Darrell Shaffer notices the silence in his squad car.
When the Dyer police officer glances toward the backseat, he expects to see his partner, Eddy, there. But the retired police dog doesn’t come to work anymore, and Shaffer misses him.
“I would talk to him and he would listen,” Shaffer said. “He would just stand there and listen. That is the weirdest part — looking back there and not seeing him.”
Eddy, 11, is scheduled to be euthanized Monday.
The duo worked street patrol and special investigations together for more than nine years as part of the East Chicago Police Department’s K-9 unit.
The bomb and gun dog retired from daily patrols when Shaffer was hired in Dyer two years ago.
Lately, the German shepherd has been having trouble moving, and veterinarians found a tumor in his hindquarters that makes it painful for him to stand.
It’s hard for Shaffer to watch as the dog struggles to walk each day. After all, Eddy once thrived by chasing alleged criminals through the streets of East Chicago on foot.
The dog boasts more than 50 criminal suspect apprehensions while responding to more than 820 calls for service throughout his career. He also recovered 78 weapons and detailed several airplanes for presidential families, Shaffer said.
Shaffer attended a training session in 2004 at Landheim Kennels in Dyer hoping to choose a dog to bring to the East Chicago police team.
Eddy had been flown in from Germany and was trained to work. But after he bit one officer during the training, other handlers were skeptical of choosing him for a partner. But when Shaffer stepped up, Eddy listened.
“There were four bomb dog guys that were in class, and he wouldn’t listen to any of them,” Shaffer said. “I remember I gave him the command for sit and he did it.”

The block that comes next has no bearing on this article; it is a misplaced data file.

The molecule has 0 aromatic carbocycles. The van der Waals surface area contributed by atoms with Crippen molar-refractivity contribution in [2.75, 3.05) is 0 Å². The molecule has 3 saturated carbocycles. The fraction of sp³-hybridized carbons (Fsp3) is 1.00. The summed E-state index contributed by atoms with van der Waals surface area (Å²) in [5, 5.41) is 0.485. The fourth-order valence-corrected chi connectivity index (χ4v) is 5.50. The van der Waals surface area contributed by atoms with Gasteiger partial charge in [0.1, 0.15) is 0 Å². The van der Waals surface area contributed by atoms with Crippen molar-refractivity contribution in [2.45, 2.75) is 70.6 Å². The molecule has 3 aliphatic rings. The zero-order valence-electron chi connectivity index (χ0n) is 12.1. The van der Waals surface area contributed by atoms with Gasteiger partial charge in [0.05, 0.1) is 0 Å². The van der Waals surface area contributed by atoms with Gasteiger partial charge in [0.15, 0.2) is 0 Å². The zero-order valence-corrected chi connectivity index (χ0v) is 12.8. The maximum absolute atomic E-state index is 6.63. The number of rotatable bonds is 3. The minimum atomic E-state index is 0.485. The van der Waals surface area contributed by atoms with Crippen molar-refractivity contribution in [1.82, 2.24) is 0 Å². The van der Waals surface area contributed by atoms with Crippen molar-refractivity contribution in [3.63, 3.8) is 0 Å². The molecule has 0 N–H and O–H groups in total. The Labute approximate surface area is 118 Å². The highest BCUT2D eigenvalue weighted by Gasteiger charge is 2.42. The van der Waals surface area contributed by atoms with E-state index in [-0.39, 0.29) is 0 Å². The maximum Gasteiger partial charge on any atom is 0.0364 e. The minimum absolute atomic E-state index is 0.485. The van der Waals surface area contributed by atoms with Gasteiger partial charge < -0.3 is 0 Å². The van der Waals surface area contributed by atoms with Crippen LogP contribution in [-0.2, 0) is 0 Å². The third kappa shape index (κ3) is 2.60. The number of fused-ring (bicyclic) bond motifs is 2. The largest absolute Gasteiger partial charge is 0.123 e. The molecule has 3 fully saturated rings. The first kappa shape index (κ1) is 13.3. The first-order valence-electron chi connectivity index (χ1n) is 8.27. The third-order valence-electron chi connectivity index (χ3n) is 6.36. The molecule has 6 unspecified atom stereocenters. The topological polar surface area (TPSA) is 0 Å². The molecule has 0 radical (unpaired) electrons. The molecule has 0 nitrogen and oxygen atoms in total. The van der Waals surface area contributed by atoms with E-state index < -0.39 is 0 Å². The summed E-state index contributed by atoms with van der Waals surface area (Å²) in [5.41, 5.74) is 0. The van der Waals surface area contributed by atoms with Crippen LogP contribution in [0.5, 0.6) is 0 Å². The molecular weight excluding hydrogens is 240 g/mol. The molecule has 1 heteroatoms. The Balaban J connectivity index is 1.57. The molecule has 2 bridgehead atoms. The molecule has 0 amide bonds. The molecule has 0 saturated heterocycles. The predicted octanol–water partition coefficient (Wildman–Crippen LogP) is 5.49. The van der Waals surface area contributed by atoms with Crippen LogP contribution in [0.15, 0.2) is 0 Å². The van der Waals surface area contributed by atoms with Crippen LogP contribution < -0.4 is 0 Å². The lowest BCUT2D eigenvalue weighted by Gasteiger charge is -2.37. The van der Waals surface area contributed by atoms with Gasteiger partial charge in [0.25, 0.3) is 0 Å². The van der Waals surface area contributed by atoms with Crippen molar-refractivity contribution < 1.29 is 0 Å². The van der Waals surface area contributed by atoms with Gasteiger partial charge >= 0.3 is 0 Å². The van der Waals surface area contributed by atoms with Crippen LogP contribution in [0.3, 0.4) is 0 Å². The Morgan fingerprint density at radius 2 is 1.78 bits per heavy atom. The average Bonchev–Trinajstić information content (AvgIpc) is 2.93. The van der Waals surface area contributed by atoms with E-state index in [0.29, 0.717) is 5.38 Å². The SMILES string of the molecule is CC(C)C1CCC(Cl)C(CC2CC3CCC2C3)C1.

From that moment on, an unbreakable bond was formed. Eddy was good at listening to Shaffer and has the awards to prove it. The dog earned more than 30 awards while competing in the K-9 Olympics seven times.
Shaffer’s wife, Brandi Shaffer, said she's heartbroken as she helps her husband cope with letting the dog go.
The weekend was difficult for Shaffer. He had to explain to his children that Eddy wouldn’t be living with them anymore.
“The hardest part was having to tell my kids that we have to put him down,” Shaffer said. “That broke my heart more than anything. They don’t understand. They think he can stay around forever.”
So they decided as a family that Eddy’s last days would be filled with his favorite things. He gnawed on tennis balls in the family room and was treated to a feast of hot dogs.
Eddy had a keen sense for processed meat. No matter where he was in the Shaffer house, if he smelled hot dogs being cooked, he would bolt like a bullet toward the kitchen to beg.
“Brandi would cook hot dogs for the kids and there he would be, standing right at the stove saying, ‘I know there are hot dogs up there,'” Shaffer said. “Every time I look at hot dogs I’m going to think of him.”
Shaffer isn't sure if another dog is in his future.
“Looking at the heartache I’m feeling, if you were to ask me right now, I’d say no,” he said. “In a year that answer could change, but it’s hard to say right now."